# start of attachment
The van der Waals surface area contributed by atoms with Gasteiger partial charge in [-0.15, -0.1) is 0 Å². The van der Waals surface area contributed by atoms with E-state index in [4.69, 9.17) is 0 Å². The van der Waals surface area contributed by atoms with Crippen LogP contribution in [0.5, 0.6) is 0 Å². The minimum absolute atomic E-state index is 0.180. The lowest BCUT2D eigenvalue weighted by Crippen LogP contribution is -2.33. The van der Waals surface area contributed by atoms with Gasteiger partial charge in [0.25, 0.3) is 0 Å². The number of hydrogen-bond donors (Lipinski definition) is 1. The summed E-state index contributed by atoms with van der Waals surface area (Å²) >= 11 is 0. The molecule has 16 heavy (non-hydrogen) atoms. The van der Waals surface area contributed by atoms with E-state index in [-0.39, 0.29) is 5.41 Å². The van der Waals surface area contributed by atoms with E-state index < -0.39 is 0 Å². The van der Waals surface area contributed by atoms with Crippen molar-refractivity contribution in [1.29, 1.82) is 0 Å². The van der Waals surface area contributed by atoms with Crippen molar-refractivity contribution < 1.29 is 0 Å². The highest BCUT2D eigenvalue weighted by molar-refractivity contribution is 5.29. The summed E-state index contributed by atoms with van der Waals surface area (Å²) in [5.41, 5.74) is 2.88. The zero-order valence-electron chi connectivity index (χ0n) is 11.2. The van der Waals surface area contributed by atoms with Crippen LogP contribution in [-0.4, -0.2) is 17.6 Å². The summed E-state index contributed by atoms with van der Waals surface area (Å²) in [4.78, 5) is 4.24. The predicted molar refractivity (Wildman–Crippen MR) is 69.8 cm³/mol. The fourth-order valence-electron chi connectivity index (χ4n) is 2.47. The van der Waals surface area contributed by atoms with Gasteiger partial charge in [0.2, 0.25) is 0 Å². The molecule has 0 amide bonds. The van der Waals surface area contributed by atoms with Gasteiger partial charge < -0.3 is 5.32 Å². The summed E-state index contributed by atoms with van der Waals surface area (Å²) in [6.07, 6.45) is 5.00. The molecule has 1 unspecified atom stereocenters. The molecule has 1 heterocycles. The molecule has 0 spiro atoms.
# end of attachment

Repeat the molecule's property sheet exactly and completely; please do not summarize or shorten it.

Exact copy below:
The van der Waals surface area contributed by atoms with Gasteiger partial charge in [-0.15, -0.1) is 0 Å². The van der Waals surface area contributed by atoms with E-state index in [4.69, 9.17) is 0 Å². The van der Waals surface area contributed by atoms with Crippen LogP contribution in [0.5, 0.6) is 0 Å². The minimum absolute atomic E-state index is 0.180. The lowest BCUT2D eigenvalue weighted by Crippen LogP contribution is -2.33. The van der Waals surface area contributed by atoms with Gasteiger partial charge in [0.25, 0.3) is 0 Å². The number of hydrogen-bond donors (Lipinski definition) is 1. The summed E-state index contributed by atoms with van der Waals surface area (Å²) >= 11 is 0. The molecule has 16 heavy (non-hydrogen) atoms. The van der Waals surface area contributed by atoms with E-state index in [-0.39, 0.29) is 5.41 Å². The van der Waals surface area contributed by atoms with E-state index < -0.39 is 0 Å². The van der Waals surface area contributed by atoms with Crippen molar-refractivity contribution in [1.29, 1.82) is 0 Å². The van der Waals surface area contributed by atoms with Crippen molar-refractivity contribution < 1.29 is 0 Å². The highest BCUT2D eigenvalue weighted by molar-refractivity contribution is 5.29. The summed E-state index contributed by atoms with van der Waals surface area (Å²) in [5.41, 5.74) is 2.88. The zero-order valence-electron chi connectivity index (χ0n) is 11.2. The van der Waals surface area contributed by atoms with Crippen LogP contribution in [-0.4, -0.2) is 17.6 Å². The summed E-state index contributed by atoms with van der Waals surface area (Å²) in [4.78, 5) is 4.24. The predicted molar refractivity (Wildman–Crippen MR) is 69.8 cm³/mol. The fourth-order valence-electron chi connectivity index (χ4n) is 2.47. The van der Waals surface area contributed by atoms with Gasteiger partial charge in [0.2, 0.25) is 0 Å². The molecule has 0 amide bonds. The van der Waals surface area contributed by atoms with Gasteiger partial charge < -0.3 is 5.32 Å². The summed E-state index contributed by atoms with van der Waals surface area (Å²) in [6.07, 6.45) is 5.00. The molecule has 1 unspecified atom stereocenters. The molecule has 1 heterocycles. The molecule has 0 spiro atoms.